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Rep. John Thompson's obstruction trial underway

The Minnesota lawmaker is being tried on a misdemeanor charge of obstruction in connection with a 2019 incident at North Memorial Hospital in Robbinsdale.

MINNEAPOLIS — Testimony is set to begin Friday in the obstruction trial of Rep. John Thompson in Hennepin County District Court. The St. Paul Democrat faces a misdemeanor charge in connection with an incident at North Memorial Hospital in 2019, a year before he was elected to the state legislature.

Jury selection has taken up much of the first two days of the trial, as opposing attorneys engage in voir dire, the slow, deliberate process of questioning jurors one at a time in an effort to detect possible biases. The questioning went deep into issues of race, policing, George Floyd and Daunte Wright because Thompson asserts that he was targeted for arrest because he's an outspoken Black man.

"My client’s going to court because he’s innocent of the charge. Worse than that, he’s being persecuted because he’s outspoken where he sees racism, and that’s why he’s being prosecuted in this case," Jordan Kushner, Thompson's defense attorney, told KARE.

"Especially because he accused the police and the hospital security and hospital staff of treating Black people differently and in a racist manner."

The charge stems from an episode at North Memorial Hospital on Nov. 21, 2019. Thompson, a machinist, former union leader and political activist was one of dozens of people who rushed to emergency room after hearing a friend had reportedly attempted suicide.

North Memorial security called for reinforcements, telling the Robbinsdale Police Department that people were trying to enter parts of the emergency department that are off-limits to visitors. The hospital went into lockdown mode, while officers from several agencies converged.

Thompson was arrested after verbally sparring with officers, telling them they were overreacting and making the situation worse. Officers accused Thompson of trying to resist arrest when they first tried to place handcuffs on him. Kushner has said he was just stunned because they were hurting his arm by suddenly twisting it behind his back.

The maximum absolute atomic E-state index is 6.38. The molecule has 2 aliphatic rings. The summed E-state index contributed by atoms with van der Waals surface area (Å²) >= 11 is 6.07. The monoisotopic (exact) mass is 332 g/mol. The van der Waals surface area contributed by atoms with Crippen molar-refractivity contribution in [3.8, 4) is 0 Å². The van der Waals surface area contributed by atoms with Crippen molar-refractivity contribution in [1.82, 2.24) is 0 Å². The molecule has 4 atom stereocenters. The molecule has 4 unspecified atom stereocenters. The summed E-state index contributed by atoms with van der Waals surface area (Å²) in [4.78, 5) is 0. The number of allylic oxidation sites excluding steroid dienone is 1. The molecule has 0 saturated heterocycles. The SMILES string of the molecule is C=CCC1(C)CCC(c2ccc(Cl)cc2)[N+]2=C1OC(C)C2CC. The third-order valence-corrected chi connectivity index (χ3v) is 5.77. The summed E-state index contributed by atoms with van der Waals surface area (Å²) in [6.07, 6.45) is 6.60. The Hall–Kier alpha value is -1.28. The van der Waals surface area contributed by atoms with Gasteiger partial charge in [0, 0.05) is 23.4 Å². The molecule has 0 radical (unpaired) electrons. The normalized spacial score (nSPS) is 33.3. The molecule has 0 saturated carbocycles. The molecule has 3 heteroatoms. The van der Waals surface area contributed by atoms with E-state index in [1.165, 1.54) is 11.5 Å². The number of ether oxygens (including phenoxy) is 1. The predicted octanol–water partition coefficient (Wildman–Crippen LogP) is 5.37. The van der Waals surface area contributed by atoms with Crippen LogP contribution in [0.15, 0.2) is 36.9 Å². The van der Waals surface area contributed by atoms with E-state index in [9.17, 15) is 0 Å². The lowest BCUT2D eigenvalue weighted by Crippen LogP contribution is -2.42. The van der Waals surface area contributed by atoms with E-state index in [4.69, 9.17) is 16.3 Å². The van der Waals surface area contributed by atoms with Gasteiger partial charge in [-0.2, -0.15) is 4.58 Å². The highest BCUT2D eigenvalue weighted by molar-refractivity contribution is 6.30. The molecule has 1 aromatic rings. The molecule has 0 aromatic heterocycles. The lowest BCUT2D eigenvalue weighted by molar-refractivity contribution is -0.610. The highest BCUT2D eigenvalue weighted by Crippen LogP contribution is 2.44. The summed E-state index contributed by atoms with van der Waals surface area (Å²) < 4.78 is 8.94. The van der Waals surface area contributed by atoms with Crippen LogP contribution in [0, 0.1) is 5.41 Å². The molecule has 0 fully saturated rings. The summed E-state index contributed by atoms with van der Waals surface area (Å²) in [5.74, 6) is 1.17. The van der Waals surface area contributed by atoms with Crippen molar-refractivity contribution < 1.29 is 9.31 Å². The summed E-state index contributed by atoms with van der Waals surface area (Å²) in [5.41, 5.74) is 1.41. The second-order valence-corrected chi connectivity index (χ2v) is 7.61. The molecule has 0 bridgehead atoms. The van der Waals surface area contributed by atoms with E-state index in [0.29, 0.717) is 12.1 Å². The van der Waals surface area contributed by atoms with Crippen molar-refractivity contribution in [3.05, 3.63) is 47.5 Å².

Thompson's been an outspoken critic of police since his friend Philando Castile was killed in a 2016 traffic stop in Falcon Heights. He has called out the law enforcement community for over policing Black men and uneven enforcement of marijuana laws.

RELATED: Dozens gather to honor Philando Castile on the 5-year anniversary of his death

"Mr. Thompson is outspoken. He calls things as he sees them and most people don’t do that," Kushner explained.

Each prospective juror was questioned by Judge Michael K. Browne, Kushner and Derek Archambault, the private attorney acting as the city prosecutor for the City of Robbinsdale where the hospital is located.

At the end of Thursday's court session six jurors had been selected. Six jurors and one alternate are required in a misdemeanor case. The prosecution and defense each used their powers to preemptively strike jurors they believed couldn't remain neutral.

Simple misdemeanors carry a sentence of 0 to 90 days in jail and a fine of up to $1,000. Prior acts aren't taken into consideration for misdemeanor sentences. 

Rep. Thompson has been in the news this week because he accused a St. Paul police sergeant of profiling him in a traffic stop July 4. When reporters called to check on the story police revealed that Thompson only has a Wisconsin driver's license, despite living in Minnesota many years.

That prompted critics to call for an investigation into his residency. The Minnesota Police and Peace Officers Association asked the Wisconsin Attorney General to consider perjury charges against Thompson for signing a form attesting that the Wisconsin address he gave was correct.

Thompson issued a statement Monday night saying he’s taking care of those license issues. So far, he hasn’t agreed to any interviews with reporters.

The MPPOA last year pressured Gov. Walz and House Speaker Melissa Hortman to rescind their endorsements of Thompson because of inflammatory statements he made during a protest in Hugo in 2020. The demonstration took place after Floyd's death and targeted the neighborhood of Lt. Bob Kroll, the head of the Minneapolis Police Federation.

RELATED: DFL candidate for Minnesota house apologizes after Hugo protest

Walz and Hortman didn’t take back their endorsements. Thompson still won his election by a landslide in a heavily Democrat district.

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